Recently I worked with an executive team on how to be more productive and candid during disagreements. We had a deep conversation about productive and healthy conflict. Then, using that discussion, we examined the data measuring their teamwork behaviors.
Nearly everyone admitted these truths:
- I can get defensive sometimes.
- When someone else in the room gets defensive, I stop engaging.
- This pattern keeps us from finishing conversations and generating the best ideas.
- Because of the lack of closure, people have side meetings and/or meetings after the meeting.
So, what might this look like?
Karla is reviewing some procedural documents and says to her supervisor, “Gabriel, the preservice documents are unclear. Clients don’t know if you’re going to print the reports or not.”
Frustrated at this feedback, Gabriel reacts immediately. “Of course I’m going to print them. Six pages later it says ‘Gabriel brings the reports.’ How can that possibly be unclear??!!”
Karla says… nothing, because you can’t tell Gabriel anything when he gets like that.
Later, Gabriel goes to Marlene and plunks down in the chair across from her. “Ugh, Karla is all up in my face again about spoon-feeding people.” Marlene purses her lips. “You know, she might have a point.” Gabriel sighs as he reconsiders, but he doesn’t act.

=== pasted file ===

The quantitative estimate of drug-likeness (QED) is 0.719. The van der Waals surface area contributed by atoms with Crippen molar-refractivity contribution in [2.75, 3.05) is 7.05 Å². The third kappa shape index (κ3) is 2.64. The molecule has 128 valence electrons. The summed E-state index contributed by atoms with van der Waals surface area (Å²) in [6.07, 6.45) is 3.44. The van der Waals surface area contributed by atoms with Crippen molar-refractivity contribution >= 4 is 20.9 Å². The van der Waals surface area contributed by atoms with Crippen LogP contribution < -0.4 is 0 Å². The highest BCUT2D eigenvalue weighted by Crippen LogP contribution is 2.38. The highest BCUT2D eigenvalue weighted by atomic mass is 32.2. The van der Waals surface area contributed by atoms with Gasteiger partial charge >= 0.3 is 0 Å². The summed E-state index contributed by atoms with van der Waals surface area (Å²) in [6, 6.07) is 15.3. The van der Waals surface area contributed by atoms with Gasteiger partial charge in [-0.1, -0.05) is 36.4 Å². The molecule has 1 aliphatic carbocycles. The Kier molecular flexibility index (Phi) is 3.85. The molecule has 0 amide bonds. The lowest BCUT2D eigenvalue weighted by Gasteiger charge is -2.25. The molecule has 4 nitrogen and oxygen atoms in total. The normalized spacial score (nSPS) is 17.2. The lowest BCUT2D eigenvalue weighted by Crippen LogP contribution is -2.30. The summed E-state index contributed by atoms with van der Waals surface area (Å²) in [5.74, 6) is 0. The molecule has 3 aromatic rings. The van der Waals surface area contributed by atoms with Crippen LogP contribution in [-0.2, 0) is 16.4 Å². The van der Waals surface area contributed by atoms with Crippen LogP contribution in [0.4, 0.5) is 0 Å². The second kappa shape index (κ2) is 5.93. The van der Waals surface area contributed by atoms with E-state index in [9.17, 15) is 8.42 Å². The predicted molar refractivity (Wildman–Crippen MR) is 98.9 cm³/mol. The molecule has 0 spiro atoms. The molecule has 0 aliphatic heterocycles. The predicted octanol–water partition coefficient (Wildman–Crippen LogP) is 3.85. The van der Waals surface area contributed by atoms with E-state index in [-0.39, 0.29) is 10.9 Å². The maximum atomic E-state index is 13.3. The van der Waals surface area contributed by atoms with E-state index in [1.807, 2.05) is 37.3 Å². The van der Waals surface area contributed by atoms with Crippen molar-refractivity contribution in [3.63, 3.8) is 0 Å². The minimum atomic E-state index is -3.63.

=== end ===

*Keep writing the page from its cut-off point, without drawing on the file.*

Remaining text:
During Gabriel’s side meeting, Karla has one with Danae. “Gabriel just can’t take feedback,” Karla says. Danae agrees. “Yeah. I’ve learned long ago to avoid giving him feedback and just make the changes myself.” Karla decides to make the changes to the document and resolves to not “poke the bear” again.
Wasted time, hard feelings, and some progress, but not in the best way.
So how did the executive team I worked with push forward? After discussion, the group resolved to do the following:
- Avoid getting defensive by pausing and finding a calmer way to make their point.
- Not let another person’s defensiveness keep them from continuing to share.
Sometimes it’s this simple:
- When you catch yourself about to get defensive, pause and take a breath and say something like, “Go on” or “Tell me more.” Then, when you do respond, try “Yes, that might work if…” This phrase allows the conversation to continue verses “Yeah, but…,” which tends to stop open conversation.
- When someone gets defensive, ignore the tone, stay patient, and remember that they are emotionally, and perhaps financially or ethically, invested in their point of view. Of course they’ll get a little defensive. Because of their investment, the discussion is likely important, so don’t stop. Stay empathetic as you press on.
The very next day, the executive team got to put their new rules into practice. They had a critical issue to discuss. By using their new standards, the discussion went smoother and quicker than similar discussions had in the past.
A side lesson: It makes sense to talk about the process of talking. This exec team is busy, and time is precious in their business. Even so, the three hours they set aside to discuss their process with each other will save hundreds of hours in the future. If you or your team would like assistance with this, um, let me know. 🙂
Thanks for reading,